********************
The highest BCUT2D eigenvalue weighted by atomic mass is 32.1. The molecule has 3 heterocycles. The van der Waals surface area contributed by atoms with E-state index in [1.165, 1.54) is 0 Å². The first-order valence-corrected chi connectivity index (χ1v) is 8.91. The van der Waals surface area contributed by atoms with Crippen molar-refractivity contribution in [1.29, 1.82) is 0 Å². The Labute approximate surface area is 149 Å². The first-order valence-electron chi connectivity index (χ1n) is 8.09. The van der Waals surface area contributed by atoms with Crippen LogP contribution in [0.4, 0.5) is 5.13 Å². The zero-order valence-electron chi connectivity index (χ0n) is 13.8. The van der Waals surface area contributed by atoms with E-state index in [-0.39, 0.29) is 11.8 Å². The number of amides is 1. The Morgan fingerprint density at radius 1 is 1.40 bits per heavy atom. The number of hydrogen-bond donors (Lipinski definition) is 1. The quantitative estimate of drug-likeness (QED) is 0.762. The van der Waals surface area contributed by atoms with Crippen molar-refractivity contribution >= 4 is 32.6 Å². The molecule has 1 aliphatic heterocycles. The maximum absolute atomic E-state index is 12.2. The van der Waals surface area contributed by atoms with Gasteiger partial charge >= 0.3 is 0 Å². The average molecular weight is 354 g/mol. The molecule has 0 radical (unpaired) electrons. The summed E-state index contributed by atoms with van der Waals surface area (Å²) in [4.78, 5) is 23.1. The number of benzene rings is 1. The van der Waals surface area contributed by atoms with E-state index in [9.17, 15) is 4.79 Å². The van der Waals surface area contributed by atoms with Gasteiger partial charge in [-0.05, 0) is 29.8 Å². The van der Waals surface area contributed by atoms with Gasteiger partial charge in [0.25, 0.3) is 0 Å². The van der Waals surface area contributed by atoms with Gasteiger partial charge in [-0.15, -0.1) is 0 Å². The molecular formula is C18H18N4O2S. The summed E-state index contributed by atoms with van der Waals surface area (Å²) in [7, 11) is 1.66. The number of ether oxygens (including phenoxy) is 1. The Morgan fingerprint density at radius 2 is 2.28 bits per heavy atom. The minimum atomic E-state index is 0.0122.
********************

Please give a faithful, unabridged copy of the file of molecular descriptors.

The highest BCUT2D eigenvalue weighted by atomic mass is 32.1. The molecule has 3 heterocycles. The van der Waals surface area contributed by atoms with E-state index in [1.165, 1.54) is 0 Å². The first-order valence-corrected chi connectivity index (χ1v) is 8.91. The van der Waals surface area contributed by atoms with Crippen molar-refractivity contribution in [1.29, 1.82) is 0 Å². The Labute approximate surface area is 149 Å². The first-order valence-electron chi connectivity index (χ1n) is 8.09. The van der Waals surface area contributed by atoms with Crippen LogP contribution in [0.4, 0.5) is 5.13 Å². The zero-order valence-electron chi connectivity index (χ0n) is 13.8. The van der Waals surface area contributed by atoms with E-state index in [-0.39, 0.29) is 11.8 Å². The number of amides is 1. The Morgan fingerprint density at radius 1 is 1.40 bits per heavy atom. The number of hydrogen-bond donors (Lipinski definition) is 1. The quantitative estimate of drug-likeness (QED) is 0.762. The van der Waals surface area contributed by atoms with Crippen molar-refractivity contribution >= 4 is 32.6 Å². The molecule has 1 aliphatic heterocycles. The maximum absolute atomic E-state index is 12.2. The van der Waals surface area contributed by atoms with Gasteiger partial charge >= 0.3 is 0 Å². The average molecular weight is 354 g/mol. The molecule has 0 radical (unpaired) electrons. The summed E-state index contributed by atoms with van der Waals surface area (Å²) in [4.78, 5) is 23.1. The number of benzene rings is 1. The van der Waals surface area contributed by atoms with E-state index in [9.17, 15) is 4.79 Å². The van der Waals surface area contributed by atoms with Gasteiger partial charge in [-0.05, 0) is 29.8 Å². The van der Waals surface area contributed by atoms with Gasteiger partial charge in [0.25, 0.3) is 0 Å². The van der Waals surface area contributed by atoms with Gasteiger partial charge in [-0.15, -0.1) is 0 Å². The molecular formula is C18H18N4O2S. The summed E-state index contributed by atoms with van der Waals surface area (Å²) in [7, 11) is 1.66. The number of ether oxygens (including phenoxy) is 1. The Morgan fingerprint density at radius 2 is 2.28 bits per heavy atom. The minimum atomic E-state index is 0.0122.